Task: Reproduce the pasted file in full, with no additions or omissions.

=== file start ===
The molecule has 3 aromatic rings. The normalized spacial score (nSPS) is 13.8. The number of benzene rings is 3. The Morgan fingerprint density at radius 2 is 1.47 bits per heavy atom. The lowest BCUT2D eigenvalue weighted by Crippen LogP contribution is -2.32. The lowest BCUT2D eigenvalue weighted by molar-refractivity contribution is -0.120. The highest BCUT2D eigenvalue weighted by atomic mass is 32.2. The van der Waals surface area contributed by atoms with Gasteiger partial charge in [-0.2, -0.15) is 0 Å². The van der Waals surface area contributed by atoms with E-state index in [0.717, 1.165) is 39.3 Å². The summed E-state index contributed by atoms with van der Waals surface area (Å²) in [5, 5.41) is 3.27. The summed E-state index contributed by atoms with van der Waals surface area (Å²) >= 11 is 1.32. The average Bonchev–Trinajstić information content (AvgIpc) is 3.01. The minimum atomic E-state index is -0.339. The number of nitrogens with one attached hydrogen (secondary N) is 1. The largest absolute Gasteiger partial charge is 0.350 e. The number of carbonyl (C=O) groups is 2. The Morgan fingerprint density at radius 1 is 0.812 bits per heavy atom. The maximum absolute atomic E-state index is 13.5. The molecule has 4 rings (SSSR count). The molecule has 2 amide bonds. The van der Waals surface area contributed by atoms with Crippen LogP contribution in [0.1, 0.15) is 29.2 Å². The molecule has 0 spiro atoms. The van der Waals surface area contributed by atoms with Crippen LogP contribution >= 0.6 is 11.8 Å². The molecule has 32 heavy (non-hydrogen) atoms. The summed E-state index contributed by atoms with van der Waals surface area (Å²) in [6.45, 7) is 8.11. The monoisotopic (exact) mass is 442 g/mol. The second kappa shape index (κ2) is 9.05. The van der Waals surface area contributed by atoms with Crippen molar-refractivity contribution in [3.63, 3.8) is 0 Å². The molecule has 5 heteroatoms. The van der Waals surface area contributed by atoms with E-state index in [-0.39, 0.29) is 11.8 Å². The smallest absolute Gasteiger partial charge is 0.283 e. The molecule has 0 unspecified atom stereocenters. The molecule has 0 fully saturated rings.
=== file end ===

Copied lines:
The molecule has 3 aromatic rings. The normalized spacial score (nSPS) is 13.8. The number of benzene rings is 3. The Morgan fingerprint density at radius 2 is 1.47 bits per heavy atom. The lowest BCUT2D eigenvalue weighted by Crippen LogP contribution is -2.32. The lowest BCUT2D eigenvalue weighted by molar-refractivity contribution is -0.120. The highest BCUT2D eigenvalue weighted by atomic mass is 32.2. The van der Waals surface area contributed by atoms with Gasteiger partial charge in [-0.2, -0.15) is 0 Å². The van der Waals surface area contributed by atoms with E-state index in [0.717, 1.165) is 39.3 Å². The summed E-state index contributed by atoms with van der Waals surface area (Å²) in [5, 5.41) is 3.27. The summed E-state index contributed by atoms with van der Waals surface area (Å²) >= 11 is 1.32. The average Bonchev–Trinajstić information content (AvgIpc) is 3.01. The minimum atomic E-state index is -0.339. The number of nitrogens with one attached hydrogen (secondary N) is 1. The largest absolute Gasteiger partial charge is 0.350 e. The number of carbonyl (C=O) groups is 2. The Morgan fingerprint density at radius 1 is 0.812 bits per heavy atom. The maximum absolute atomic E-state index is 13.5. The molecule has 4 rings (SSSR count). The molecule has 2 amide bonds. The van der Waals surface area contributed by atoms with Crippen LogP contribution in [0.1, 0.15) is 29.2 Å². The molecule has 0 spiro atoms. The van der Waals surface area contributed by atoms with Crippen LogP contribution >= 0.6 is 11.8 Å². The molecule has 32 heavy (non-hydrogen) atoms. The summed E-state index contributed by atoms with van der Waals surface area (Å²) in [6.45, 7) is 8.11. The monoisotopic (exact) mass is 442 g/mol. The second kappa shape index (κ2) is 9.05. The van der Waals surface area contributed by atoms with Crippen molar-refractivity contribution in [3.63, 3.8) is 0 Å². The molecule has 5 heteroatoms. The van der Waals surface area contributed by atoms with E-state index in [-0.39, 0.29) is 11.8 Å². The smallest absolute Gasteiger partial charge is 0.283 e. The molecule has 0 unspecified atom stereocenters. The molecule has 0 fully saturated rings.